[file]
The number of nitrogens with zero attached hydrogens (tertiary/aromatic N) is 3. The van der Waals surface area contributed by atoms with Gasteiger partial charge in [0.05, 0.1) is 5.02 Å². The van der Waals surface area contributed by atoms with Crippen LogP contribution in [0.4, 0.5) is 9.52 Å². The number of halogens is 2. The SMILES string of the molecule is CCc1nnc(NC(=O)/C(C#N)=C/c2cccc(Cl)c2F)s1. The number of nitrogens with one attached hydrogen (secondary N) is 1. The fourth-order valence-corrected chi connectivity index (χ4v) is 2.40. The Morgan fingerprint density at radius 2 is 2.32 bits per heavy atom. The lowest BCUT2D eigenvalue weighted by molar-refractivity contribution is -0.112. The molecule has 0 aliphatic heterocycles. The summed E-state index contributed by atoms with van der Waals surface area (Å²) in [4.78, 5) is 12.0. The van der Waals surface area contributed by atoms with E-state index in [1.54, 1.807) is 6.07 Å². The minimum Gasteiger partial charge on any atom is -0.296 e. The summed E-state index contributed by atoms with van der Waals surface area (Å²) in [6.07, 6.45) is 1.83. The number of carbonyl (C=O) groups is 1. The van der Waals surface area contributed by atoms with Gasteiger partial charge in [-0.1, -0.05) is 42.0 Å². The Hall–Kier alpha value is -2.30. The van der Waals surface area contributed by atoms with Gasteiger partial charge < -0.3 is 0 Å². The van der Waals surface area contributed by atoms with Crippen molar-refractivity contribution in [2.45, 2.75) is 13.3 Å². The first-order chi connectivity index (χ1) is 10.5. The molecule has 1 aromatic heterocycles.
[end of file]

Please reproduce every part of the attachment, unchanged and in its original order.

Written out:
The number of nitrogens with zero attached hydrogens (tertiary/aromatic N) is 3. The van der Waals surface area contributed by atoms with Gasteiger partial charge in [0.05, 0.1) is 5.02 Å². The van der Waals surface area contributed by atoms with Crippen LogP contribution in [0.4, 0.5) is 9.52 Å². The number of halogens is 2. The SMILES string of the molecule is CCc1nnc(NC(=O)/C(C#N)=C/c2cccc(Cl)c2F)s1. The number of nitrogens with one attached hydrogen (secondary N) is 1. The fourth-order valence-corrected chi connectivity index (χ4v) is 2.40. The Morgan fingerprint density at radius 2 is 2.32 bits per heavy atom. The lowest BCUT2D eigenvalue weighted by molar-refractivity contribution is -0.112. The molecule has 0 aliphatic heterocycles. The summed E-state index contributed by atoms with van der Waals surface area (Å²) in [4.78, 5) is 12.0. The van der Waals surface area contributed by atoms with E-state index in [1.54, 1.807) is 6.07 Å². The minimum Gasteiger partial charge on any atom is -0.296 e. The summed E-state index contributed by atoms with van der Waals surface area (Å²) in [6.07, 6.45) is 1.83. The number of carbonyl (C=O) groups is 1. The van der Waals surface area contributed by atoms with Gasteiger partial charge in [-0.1, -0.05) is 42.0 Å². The Hall–Kier alpha value is -2.30. The van der Waals surface area contributed by atoms with Gasteiger partial charge < -0.3 is 0 Å². The van der Waals surface area contributed by atoms with Crippen molar-refractivity contribution in [2.45, 2.75) is 13.3 Å². The first-order chi connectivity index (χ1) is 10.5. The molecule has 1 aromatic heterocycles.